I’m really enjoying following Buffer’s foray into alternative systems :) I have recently re-read Ricardo Semler’s 2nd book. He seems to be saying that it relies on self-interest. Everyone wants the system to work because if it doesn’t the company will fail and they won’t have jobs. It all seems logical, but so many managers struggle with losing control. All the best with life in your forest.

  • Coen Rispens

    Leo, I find this a very interesting topic. I never thought companies would be able to work without managers or a clear structure of hierarchy, like you state. During my studies in economics, many professors were always explaining how hierarchy, management, directors work in a company. But never we studied anything like this. Until I ran into the Valve Corporation, I read their handbook, stating they work without hierarchy as well. Super interesting, they are currently a 300 employee company.

    Now Buffer as well, which I find very interesting to follow, possibly part of a paper I want to write. Mind if I tweet you about this? Thanks for sharing! Coen

  • Daven Sprattling-Mathies

    I probably shouldn’t admit to this, but… this reminds me of playing Ultimate Frisbee in college, which is a self-officiated sport. People always wondered how disputes could ever be resolved without a referee as an impartial observer, but it actually worked quite well. Of course, everyone was just waiting for the game to end so they could open up a beer, but still.

  • Karen Meyer

    I love this Company! From the moment I heard about it I wanted to become part of it. The sheer genius of marketing through Social media turns my marketing senses on! My greatest joy is working from home, independently, and changing lives managing and growing my team. Some people work well without a manager. They are motivated by the joy and success they give others because a part of them thrives on the innate ability to serve and help others. I am using this I two of my businesses and I would recommend it to anyone wanting to increase their growth in business. I have been getting an average of 2-3 new customers or people calling me per week to become a representative for one of my companies. It all because of Buffer. If I had a chance to head up their Customer Service I would jump at it. The dealings I’ve had with their people have always been polite and quickly pointed me in the direction of success. Well done Buffer! Hats off to your integrity and ingenuity!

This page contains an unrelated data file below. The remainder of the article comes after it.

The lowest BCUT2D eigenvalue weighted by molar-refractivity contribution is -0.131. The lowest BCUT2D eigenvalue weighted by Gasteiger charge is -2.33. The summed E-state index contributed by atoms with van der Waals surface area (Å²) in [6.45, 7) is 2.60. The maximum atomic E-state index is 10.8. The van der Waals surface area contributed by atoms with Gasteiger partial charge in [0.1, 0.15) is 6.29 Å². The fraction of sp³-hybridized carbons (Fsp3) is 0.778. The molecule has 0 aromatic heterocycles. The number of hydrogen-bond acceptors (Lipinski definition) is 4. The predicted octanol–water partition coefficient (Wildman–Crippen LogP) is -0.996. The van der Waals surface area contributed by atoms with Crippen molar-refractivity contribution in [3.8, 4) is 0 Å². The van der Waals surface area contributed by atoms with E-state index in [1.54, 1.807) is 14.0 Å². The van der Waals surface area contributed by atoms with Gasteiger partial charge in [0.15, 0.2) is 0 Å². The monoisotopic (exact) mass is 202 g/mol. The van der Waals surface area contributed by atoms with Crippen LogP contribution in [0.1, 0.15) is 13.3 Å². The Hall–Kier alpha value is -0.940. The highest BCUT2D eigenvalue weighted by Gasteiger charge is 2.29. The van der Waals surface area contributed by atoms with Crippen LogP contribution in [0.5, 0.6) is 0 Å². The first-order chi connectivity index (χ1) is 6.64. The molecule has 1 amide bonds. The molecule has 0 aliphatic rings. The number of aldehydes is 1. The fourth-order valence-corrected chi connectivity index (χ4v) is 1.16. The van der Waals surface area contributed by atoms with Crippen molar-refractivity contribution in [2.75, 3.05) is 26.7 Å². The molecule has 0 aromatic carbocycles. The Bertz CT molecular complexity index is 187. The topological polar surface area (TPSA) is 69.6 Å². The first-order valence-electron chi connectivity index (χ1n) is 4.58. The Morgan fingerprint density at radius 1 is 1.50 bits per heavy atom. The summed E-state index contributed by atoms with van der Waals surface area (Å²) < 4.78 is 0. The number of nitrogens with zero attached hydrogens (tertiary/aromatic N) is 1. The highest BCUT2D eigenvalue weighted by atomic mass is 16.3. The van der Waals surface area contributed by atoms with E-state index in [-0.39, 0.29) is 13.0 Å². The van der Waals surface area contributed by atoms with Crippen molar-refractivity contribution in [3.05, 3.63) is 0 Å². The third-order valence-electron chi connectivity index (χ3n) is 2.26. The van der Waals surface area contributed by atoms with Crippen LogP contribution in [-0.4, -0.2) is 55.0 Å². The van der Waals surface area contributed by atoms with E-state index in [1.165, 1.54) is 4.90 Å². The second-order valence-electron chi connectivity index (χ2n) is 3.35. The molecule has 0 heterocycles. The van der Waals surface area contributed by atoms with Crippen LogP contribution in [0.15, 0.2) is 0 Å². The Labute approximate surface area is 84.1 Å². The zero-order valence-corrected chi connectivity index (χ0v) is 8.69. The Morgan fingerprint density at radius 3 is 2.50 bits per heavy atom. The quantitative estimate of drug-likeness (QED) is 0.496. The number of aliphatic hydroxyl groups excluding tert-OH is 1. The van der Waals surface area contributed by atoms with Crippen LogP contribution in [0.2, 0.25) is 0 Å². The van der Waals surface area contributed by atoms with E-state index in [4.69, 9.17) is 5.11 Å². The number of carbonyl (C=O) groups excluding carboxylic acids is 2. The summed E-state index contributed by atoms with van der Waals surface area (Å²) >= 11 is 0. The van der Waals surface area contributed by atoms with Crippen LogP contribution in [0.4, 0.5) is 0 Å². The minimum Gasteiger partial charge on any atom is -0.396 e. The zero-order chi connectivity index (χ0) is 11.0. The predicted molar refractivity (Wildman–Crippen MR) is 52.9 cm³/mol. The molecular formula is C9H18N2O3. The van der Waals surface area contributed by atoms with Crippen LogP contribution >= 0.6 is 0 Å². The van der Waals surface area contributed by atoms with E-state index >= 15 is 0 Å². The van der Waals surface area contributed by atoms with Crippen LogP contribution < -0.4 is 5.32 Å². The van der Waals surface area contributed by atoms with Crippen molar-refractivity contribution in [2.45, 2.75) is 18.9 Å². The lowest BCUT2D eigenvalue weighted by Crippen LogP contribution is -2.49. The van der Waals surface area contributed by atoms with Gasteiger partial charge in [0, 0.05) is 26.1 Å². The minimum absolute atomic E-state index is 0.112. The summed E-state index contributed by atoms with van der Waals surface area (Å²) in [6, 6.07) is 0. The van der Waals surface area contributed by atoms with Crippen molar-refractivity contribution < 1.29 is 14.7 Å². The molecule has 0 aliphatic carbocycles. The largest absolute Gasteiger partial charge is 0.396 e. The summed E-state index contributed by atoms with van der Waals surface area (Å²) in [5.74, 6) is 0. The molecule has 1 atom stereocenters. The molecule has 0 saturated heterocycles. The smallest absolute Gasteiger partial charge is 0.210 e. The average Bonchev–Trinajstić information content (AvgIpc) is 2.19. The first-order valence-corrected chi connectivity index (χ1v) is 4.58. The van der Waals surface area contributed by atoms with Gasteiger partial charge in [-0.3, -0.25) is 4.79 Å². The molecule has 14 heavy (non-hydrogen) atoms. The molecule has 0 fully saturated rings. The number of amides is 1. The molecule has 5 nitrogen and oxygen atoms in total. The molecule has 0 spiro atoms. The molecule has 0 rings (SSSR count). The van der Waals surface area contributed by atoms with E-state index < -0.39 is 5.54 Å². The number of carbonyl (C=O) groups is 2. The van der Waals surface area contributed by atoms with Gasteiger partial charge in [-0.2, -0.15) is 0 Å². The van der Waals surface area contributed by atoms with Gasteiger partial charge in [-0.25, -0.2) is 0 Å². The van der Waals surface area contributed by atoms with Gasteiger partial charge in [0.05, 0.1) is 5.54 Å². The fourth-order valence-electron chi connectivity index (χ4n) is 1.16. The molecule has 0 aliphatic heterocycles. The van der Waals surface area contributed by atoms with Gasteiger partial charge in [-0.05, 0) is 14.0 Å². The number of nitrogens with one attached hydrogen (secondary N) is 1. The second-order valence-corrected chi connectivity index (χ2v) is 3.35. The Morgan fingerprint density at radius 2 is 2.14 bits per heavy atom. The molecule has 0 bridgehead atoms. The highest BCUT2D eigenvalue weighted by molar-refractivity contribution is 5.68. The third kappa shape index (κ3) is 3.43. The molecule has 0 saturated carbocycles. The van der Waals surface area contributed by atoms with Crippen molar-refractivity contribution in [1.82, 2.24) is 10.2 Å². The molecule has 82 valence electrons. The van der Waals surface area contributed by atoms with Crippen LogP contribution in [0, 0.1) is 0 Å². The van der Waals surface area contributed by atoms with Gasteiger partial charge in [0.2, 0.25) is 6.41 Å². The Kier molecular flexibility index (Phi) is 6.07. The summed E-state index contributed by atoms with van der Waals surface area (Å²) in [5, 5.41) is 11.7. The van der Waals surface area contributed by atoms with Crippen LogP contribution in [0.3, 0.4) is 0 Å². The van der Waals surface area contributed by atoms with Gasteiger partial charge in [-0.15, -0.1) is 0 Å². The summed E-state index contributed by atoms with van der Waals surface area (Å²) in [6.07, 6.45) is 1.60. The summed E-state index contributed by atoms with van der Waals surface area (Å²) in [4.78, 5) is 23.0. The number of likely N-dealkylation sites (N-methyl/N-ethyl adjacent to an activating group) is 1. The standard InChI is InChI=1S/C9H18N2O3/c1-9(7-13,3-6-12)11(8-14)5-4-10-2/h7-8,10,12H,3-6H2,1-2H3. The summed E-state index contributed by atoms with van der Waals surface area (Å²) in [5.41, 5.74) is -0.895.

Karen Meyer,
    Avon Recruiter and Real Estate Investor
    Scottsdale, Az

  • Brendan Hufford

    I love this, Leo. I think that, because you put the work you do into your hiring process, the forest analogy works quite well as you laid it out. Smart!

  • SashaBondareva

    Interesting, where former project managers fit in this paradigm. Is there any role of somebody like a communicator or organizer? Or will project management be totally out if the paradigm will spread around?

  • Tim Wong

    I would be curious to know how employees get promoted. If everyone is wearing a lot of different hats, and how do you recognize the people who are “going the extra mile”? Additionally, if people are promoted, do they then take on additional responsibilities?

  • Phil Jackman

    I love the idea and the metaphor yet a forest is not an entity with a single common purpose. In the forest each tree competes with every other for resource and only needs to ‘consider’ other trees when it comes to sex. The patterns within the forest arise from the chaotic behavior of the different players. I don’t mean this as a negative but only to stretch the metaphor.